Physics & Astronomy ETDs

Publication Date

Fall 12-10-2019


In the standard thermal history of the Universe, the energy density is dominated by radiation throughout the postinflationary era, until matter-radiation equality after big bang nucleosynthesis (BBN). However, we currently do not have any observational probes of the pre-BBN period, and radiation domination (RD) is therefore an assumption. Generic early Universe models predict the presence of additional components in the postinflationary Universe which can lead to periods of nonstandard evolution before the onset of BBN. A prominent example of such a period is a phase of early matter domination (EMD) in which the Universe undergoes matter-dominated expansion for a time, before transitioning to the standard RD phase. The pre-BBN era is additionally the natural time for the production of dark matter (DM), which is a necessary component for the later evolution of the Universe. Furthermore, the production of DM is highly sensitive to the thermal history of the Universe, and can therefore serve as a probe of the pre-BBN era as ongoing and future searches continue to explore the DM parameter space. As a consequence of current searches, the prevailing scenario, in which weakly interacting massive particles (WIMPs) are thermally produced in the standard thermal history, is coming under increasing pressure. In this dissertation, we will study DM production beyond the thermal WIMP paradigm, focusing on the effects of EMD eras in the pre-BBN Universe.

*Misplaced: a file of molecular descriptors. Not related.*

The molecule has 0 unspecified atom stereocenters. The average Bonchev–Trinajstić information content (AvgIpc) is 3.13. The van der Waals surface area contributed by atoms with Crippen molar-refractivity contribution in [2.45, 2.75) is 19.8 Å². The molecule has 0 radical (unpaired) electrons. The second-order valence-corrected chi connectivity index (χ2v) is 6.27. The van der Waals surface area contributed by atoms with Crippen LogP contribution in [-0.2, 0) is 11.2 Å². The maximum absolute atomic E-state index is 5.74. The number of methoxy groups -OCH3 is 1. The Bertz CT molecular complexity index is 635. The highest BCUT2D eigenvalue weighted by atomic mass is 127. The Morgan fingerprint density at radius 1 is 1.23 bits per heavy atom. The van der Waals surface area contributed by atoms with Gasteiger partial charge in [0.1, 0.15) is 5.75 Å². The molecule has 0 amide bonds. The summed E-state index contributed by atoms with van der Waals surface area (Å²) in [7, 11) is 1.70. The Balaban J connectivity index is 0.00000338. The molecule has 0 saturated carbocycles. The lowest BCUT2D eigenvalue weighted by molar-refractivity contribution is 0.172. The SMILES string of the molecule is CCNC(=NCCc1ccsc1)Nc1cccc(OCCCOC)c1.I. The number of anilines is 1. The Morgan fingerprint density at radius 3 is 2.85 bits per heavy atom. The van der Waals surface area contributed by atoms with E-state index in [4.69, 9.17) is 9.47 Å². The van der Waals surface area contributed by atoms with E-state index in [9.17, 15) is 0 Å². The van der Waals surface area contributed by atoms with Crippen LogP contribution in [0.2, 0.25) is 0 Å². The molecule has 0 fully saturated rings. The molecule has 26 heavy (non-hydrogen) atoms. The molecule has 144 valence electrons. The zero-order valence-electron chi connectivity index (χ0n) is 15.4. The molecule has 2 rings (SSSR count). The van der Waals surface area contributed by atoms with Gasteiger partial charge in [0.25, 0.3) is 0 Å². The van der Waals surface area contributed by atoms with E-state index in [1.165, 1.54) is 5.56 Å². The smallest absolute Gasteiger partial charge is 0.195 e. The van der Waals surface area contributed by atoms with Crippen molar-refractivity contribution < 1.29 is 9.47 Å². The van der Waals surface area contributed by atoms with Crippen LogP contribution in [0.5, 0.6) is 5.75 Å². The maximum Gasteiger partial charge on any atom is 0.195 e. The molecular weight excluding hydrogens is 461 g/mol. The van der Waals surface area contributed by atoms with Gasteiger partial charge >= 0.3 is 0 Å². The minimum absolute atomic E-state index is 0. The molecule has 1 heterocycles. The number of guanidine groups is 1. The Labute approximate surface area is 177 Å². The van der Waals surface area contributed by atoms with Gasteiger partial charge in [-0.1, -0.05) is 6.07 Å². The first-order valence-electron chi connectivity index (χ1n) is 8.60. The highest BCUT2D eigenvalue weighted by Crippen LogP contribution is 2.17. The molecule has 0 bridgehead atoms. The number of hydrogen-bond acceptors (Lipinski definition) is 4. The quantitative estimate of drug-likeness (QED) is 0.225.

Degree Name


Level of Degree


Department Name

Physics & Astronomy

First Committee Member (Chair)

Rouzbeh Allahverdi

Second Committee Member

Dinesh Loomba

Third Committee Member

James Dent

Fourth Committee Member

Huaiyu Duan

Fifth Committee Member

Akimasa Miyake




Cosmology, Dark Matter, Early Universe, Thermal History of the Universe, Early Matter Domination, Phenomenology

Document Type